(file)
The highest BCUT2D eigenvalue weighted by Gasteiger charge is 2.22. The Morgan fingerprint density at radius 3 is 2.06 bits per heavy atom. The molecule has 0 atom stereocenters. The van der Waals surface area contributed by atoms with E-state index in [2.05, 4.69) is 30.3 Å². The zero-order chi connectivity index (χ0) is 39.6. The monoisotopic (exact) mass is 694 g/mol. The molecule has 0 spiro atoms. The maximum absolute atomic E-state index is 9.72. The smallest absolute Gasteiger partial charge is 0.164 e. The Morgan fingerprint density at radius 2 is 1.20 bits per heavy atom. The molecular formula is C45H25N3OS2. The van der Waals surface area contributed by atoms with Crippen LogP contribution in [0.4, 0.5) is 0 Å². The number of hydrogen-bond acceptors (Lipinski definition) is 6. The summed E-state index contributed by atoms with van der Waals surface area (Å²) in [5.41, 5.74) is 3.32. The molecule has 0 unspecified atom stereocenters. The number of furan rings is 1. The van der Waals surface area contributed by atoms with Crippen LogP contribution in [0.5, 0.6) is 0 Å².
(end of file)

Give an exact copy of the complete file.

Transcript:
The highest BCUT2D eigenvalue weighted by Gasteiger charge is 2.22. The Morgan fingerprint density at radius 3 is 2.06 bits per heavy atom. The molecule has 0 atom stereocenters. The van der Waals surface area contributed by atoms with E-state index in [2.05, 4.69) is 30.3 Å². The zero-order chi connectivity index (χ0) is 39.6. The monoisotopic (exact) mass is 694 g/mol. The molecule has 0 spiro atoms. The maximum absolute atomic E-state index is 9.72. The smallest absolute Gasteiger partial charge is 0.164 e. The Morgan fingerprint density at radius 2 is 1.20 bits per heavy atom. The molecular formula is C45H25N3OS2. The van der Waals surface area contributed by atoms with Crippen LogP contribution in [0.4, 0.5) is 0 Å². The number of hydrogen-bond acceptors (Lipinski definition) is 6. The summed E-state index contributed by atoms with van der Waals surface area (Å²) in [5.41, 5.74) is 3.32. The molecule has 0 unspecified atom stereocenters. The number of furan rings is 1. The van der Waals surface area contributed by atoms with Crippen LogP contribution in [0.5, 0.6) is 0 Å².